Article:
Mitts comments showed that he is completely out of touch with almost half of the country and holds little respect for them.

    Obama did not understand
    Mitt does not respect.

    One problem is significantly greater than the other.

  • What is relevant is the facts behind the comments. In 2008, 38% of people didn’t pay income taxes. Seeing as how unemployment is way up and economy is way down since then, a 47% number doesn’t seem too unrealistic.

    Also, nearly half of households are receiving government benefits. In that report, it also states that only 67% of adults are employed. Some, of course, are intentionally “non-working” spouses (specifically in quotes because yes, stay-at-home parents work, it’s just a statistic in this case). But it still works out that the employed are funding the non-working through government programs.

    These are all valid discussion points. Is it really good that 50% of the people are receiving payments from the government? Is it really sustainable? Is it really good practice, or is it really causing dependency?

  • The_Ohioan

    The 67% is misleading because it is referring to the working age population. That includes the 20% of working age population that is retired, college students not working, stay at home parents, etc. The working age population included those unemployed in the recession that started in 2007. The percentage of employed would no doubt be much less now considering the number of people unemployed and retired since Sept. 2008. It would perhaps be closer to 50% of adults are employed and the other 50% are probably receiving payments from the government including SS Medicare and Medicaid along with unemployment compensation and food stamps. Some of the elderly double or triple or quadruple dip with SS, Medicare, AND food stamps and rental assistance.

    Is it good? Yes. Is it sustainable? No. Is it good practice? Yes. Is it causing dependency? Probably. What’s the alternative for the elderly and those unable to find full employment or only partial employment with minimum wages?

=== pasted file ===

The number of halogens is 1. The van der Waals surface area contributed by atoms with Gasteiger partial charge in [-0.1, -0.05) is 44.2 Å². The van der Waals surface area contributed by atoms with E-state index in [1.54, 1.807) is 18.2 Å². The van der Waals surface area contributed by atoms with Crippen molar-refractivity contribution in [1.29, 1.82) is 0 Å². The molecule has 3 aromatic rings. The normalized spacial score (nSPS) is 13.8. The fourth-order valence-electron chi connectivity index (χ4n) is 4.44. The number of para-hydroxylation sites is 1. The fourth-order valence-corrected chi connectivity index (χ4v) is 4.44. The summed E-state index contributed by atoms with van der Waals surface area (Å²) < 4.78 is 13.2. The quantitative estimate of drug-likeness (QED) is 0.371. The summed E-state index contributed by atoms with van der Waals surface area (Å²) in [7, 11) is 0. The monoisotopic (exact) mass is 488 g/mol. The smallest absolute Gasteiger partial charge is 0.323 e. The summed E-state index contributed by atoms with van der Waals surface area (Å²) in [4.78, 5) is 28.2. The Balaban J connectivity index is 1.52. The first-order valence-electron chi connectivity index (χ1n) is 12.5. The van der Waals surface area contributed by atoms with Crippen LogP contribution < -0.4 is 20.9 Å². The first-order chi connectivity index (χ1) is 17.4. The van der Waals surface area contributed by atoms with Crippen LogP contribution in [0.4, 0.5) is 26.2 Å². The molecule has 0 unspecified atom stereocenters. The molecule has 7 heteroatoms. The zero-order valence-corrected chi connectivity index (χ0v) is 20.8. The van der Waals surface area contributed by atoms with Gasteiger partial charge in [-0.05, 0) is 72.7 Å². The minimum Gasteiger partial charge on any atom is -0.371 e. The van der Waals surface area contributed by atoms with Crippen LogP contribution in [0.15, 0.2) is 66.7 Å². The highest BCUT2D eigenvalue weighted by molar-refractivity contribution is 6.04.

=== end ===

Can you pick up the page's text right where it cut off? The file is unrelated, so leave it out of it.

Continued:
• Willwright

    Here’s a good break-down of the 53% versus the 47%.

  • Willwright

    Here’s a good break-down of the 53% versus the 47%.

  • roro80

    Is it really good that 50% of the people are receiving payments from the government?

    In that it is better than those people starving, but overall, no. However, the problem with the Romney quote isn’t that he’s talking about the suffering of these people. He is calling them out — 47% of the population — as refusing to take responsibility and not “caring for their lives”. The global meltdown that led to this unemployment was not caused by the lower middle class or the impoverished. The fact that a single serious medical event in an uninsured family can spiral that family into poverty was not caused by the lower middle classes or the impoverished. The outsourcing of labor overseas was not caused by the lower middle classes or the impoverished. I think it’s pretty disingenuous for the extraordinarily wealthy to look at the statistics of poverty in this country, point to the poor, and tell them it’s because they won’t get off their butts and take responsibility. Bull.

  • All fair points, roro.

  • slamfu

    What Roro said.